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Questions about porting a large engine from Windows to Linux

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I am getting ready to port a large scientific simulation engine from Windows (developed in Visual C++ 2005) to my linux box. I have a couple questions that I have had trouble finding answers to via google: - Is GNU g++ as ISO Compliant as MS Visual C++? I do a lot of lifting with the STL in the engine, so this is a big issue. I spent a lot of time to make sure that the entire code base is ISO compliant so that hopefully this problem wouldn't grow too large. - How can I configure MSVC++ to give me errors/warnings for code that won't port? I've been learning how to use Linux (Ubuntu 7 for me) for the last few weeks, and I'm just getting acquainted with using g++ in the terminal, creating makefiles, editing with vim, etc. Any other pointers for porting large projects would be greatly appreciated.

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Original post by Sagar_Indurkhya
- Is GNU g++ as ISO Compliant as MS Visual C++? I do a lot of lifting with the STL in the engine, so this is a big issue. I spent a lot of time to make sure that the entire code base is ISO compliant so that hopefully this problem wouldn't grow too large.

They are about equally compliant, but when it comes to implementation-defined behavior like the size of primitive types they might differ. They might also differ in what parts of standard C++ they don't support.

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- How can I configure MSVC++ to give me errors/warnings for code that won't port?

In "Project Settings -> C/C++ -> Language" there is an item called "Disable language extensions". If you set that to "Yes" it will reject programs depending on VC++-specific features. I'm not sure how helpful it will be, but it might point out some problems you missed.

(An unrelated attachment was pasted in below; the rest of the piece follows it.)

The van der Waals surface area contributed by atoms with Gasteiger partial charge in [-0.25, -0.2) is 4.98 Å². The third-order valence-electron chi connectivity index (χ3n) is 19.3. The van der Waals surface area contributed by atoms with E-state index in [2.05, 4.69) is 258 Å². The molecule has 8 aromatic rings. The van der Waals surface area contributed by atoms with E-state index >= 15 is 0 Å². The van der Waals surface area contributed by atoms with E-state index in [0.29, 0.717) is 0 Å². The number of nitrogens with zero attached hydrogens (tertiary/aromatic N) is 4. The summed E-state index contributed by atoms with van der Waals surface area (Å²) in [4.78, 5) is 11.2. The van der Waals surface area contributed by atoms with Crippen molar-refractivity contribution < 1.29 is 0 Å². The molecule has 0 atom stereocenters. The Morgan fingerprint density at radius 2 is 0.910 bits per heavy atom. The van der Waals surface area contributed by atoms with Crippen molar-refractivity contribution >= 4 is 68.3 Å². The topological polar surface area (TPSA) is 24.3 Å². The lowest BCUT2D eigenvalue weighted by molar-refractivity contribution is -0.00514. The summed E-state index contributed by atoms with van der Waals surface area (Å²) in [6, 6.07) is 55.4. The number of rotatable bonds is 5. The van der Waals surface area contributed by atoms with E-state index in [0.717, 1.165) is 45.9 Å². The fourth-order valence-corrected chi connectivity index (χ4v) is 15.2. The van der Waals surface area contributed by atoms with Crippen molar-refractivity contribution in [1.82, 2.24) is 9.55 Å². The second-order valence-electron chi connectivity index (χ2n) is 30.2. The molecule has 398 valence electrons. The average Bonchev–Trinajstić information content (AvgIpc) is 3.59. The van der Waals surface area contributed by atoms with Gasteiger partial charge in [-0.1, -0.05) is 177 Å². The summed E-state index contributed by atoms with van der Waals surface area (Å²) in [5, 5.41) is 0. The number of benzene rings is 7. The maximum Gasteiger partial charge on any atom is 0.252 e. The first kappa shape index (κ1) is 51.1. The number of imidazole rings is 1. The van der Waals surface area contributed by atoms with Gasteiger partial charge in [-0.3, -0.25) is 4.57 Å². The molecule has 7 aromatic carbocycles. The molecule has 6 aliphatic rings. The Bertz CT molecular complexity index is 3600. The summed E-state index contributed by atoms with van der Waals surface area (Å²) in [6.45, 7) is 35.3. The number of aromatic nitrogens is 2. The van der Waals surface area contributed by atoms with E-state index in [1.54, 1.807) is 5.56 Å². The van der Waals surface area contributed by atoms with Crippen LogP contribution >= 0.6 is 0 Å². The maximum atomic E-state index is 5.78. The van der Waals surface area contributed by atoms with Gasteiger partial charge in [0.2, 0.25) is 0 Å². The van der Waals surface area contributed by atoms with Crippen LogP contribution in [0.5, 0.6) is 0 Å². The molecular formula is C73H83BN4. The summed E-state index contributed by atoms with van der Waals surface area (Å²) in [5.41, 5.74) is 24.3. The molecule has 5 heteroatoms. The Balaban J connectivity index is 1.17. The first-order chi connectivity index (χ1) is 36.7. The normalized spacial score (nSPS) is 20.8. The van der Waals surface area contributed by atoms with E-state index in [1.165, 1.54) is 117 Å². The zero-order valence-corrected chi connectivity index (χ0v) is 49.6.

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- Is GNU g++ as ISO Compliant as MS Visual C++? I do a lot of lifting with the STL in the engine, so this is a big issue. I spent a lot of time to make sure that the entire code base is ISO compliant so that hopefully this problem wouldn't grow too large.

In my experience, gcc/g++ is more lenient when it comes to STL than MSVC, if anything. You can, for example, perform destructive operations on a list while iterating through with an iterator without reassigning that iterator and still have a functioning program (results in runtime error for MSVC - behaviour is undefined in the C++ standard).

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Keep in mind that MSVC is a little more lenient than g++ with regards to template expansion. I've had a set of templates compile without a single warning in MSVC and had g++ throw errors everywhere on the same code.

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Original post by erissian
ditch vi and download nano, No sense in purposefully doing things the hard way.


um.. I would disagree and say it the other way around. ( He said vim not vi btw) Vim has syntax highlighting and auto-complete (and from my experience nano doesn't). But that is a personal perferance depending on person to person

But if we want to do things the "easy" way, I would recommend using a "real" IDE (such as Kdevelop).

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Turns out I was just dumb.

I have one file, main.cpp, and a bunch of header files. Because I'm lazy, I made everything inline in every class definition.

When I tried to compile, I would type:

g++ main.cpp Cell.h Reaction.h ... CellSpace.h -o PLGRNSE

which gave me a bunch of errors.

Then I tried:

g++ main.cpp -o PLGRNSE

bam everything worked! It's nice to know that all the time I spent trying to write portable code in the spring worked out!

I'm learning vim very slowly, mainly because I don't know many key bindings/commands, and I get frustrated trying to program when the editor is the limiting factor! However I'm getting better at it everyday. Eventually I'll move onto Emacs and get good at them both.

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Original post by Sagar_Indurkhya
I'm learning vim very slowly, mainly because I don't know many key bindings/commands, and I get frustrated trying to program when the editor is the limiting factor! However I'm getting better at it everyday. Eventually I'll move onto Emacs and get good at them both.


Unless you want to "just because its fun" there is no reason to learn Emacs if you know Vim, on the other hand it might be better to start with emacs instead of vim because it has an easier learning curve for new users.

Other options would be gedit with some nice plugins (no learning curve and works ok) or KDevelop, code::blocks, eclipse etc. (Personally I prefer vim over emacs, and seldom use any full IDEs other than what I make with vim and console windows, but its all down to personal experience).

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